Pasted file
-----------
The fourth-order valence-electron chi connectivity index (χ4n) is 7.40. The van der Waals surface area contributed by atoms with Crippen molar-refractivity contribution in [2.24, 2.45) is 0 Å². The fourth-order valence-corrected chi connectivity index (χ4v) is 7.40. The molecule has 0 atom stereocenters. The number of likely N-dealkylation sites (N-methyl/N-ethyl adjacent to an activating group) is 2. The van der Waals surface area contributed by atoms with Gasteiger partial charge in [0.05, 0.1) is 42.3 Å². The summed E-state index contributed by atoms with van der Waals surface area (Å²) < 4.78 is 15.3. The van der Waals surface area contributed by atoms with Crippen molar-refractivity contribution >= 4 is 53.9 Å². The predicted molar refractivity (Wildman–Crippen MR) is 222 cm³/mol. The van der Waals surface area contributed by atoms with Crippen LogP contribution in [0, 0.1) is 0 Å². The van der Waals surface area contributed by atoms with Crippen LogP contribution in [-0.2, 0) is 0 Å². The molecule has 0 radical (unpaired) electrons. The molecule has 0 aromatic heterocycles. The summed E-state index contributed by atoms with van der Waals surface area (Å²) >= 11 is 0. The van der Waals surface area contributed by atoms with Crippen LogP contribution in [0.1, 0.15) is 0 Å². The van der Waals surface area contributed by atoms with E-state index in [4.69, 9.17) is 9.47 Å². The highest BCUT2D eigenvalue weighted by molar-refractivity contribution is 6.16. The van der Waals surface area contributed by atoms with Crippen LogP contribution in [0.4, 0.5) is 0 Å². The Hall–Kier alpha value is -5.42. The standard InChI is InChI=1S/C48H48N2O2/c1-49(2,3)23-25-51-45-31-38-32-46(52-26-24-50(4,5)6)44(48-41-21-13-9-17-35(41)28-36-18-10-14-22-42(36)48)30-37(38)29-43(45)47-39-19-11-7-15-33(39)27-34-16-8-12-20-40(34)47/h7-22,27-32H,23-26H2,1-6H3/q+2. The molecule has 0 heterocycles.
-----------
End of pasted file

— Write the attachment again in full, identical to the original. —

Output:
The fourth-order valence-electron chi connectivity index (χ4n) is 7.40. The van der Waals surface area contributed by atoms with Crippen molar-refractivity contribution in [2.24, 2.45) is 0 Å². The fourth-order valence-corrected chi connectivity index (χ4v) is 7.40. The molecule has 0 atom stereocenters. The number of likely N-dealkylation sites (N-methyl/N-ethyl adjacent to an activating group) is 2. The van der Waals surface area contributed by atoms with Gasteiger partial charge in [0.05, 0.1) is 42.3 Å². The summed E-state index contributed by atoms with van der Waals surface area (Å²) < 4.78 is 15.3. The van der Waals surface area contributed by atoms with Crippen molar-refractivity contribution >= 4 is 53.9 Å². The predicted molar refractivity (Wildman–Crippen MR) is 222 cm³/mol. The van der Waals surface area contributed by atoms with Crippen LogP contribution in [0, 0.1) is 0 Å². The van der Waals surface area contributed by atoms with Crippen LogP contribution in [-0.2, 0) is 0 Å². The molecule has 0 radical (unpaired) electrons. The molecule has 0 aromatic heterocycles. The summed E-state index contributed by atoms with van der Waals surface area (Å²) >= 11 is 0. The van der Waals surface area contributed by atoms with Crippen LogP contribution in [0.1, 0.15) is 0 Å². The van der Waals surface area contributed by atoms with E-state index in [4.69, 9.17) is 9.47 Å². The highest BCUT2D eigenvalue weighted by molar-refractivity contribution is 6.16. The van der Waals surface area contributed by atoms with Crippen LogP contribution in [0.4, 0.5) is 0 Å². The Hall–Kier alpha value is -5.42. The standard InChI is InChI=1S/C48H48N2O2/c1-49(2,3)23-25-51-45-31-38-32-46(52-26-24-50(4,5)6)44(48-41-21-13-9-17-35(41)28-36-18-10-14-22-42(36)48)30-37(38)29-43(45)47-39-19-11-7-15-33(39)27-34-16-8-12-20-40(34)47/h7-22,27-32H,23-26H2,1-6H3/q+2. The molecule has 0 heterocycles.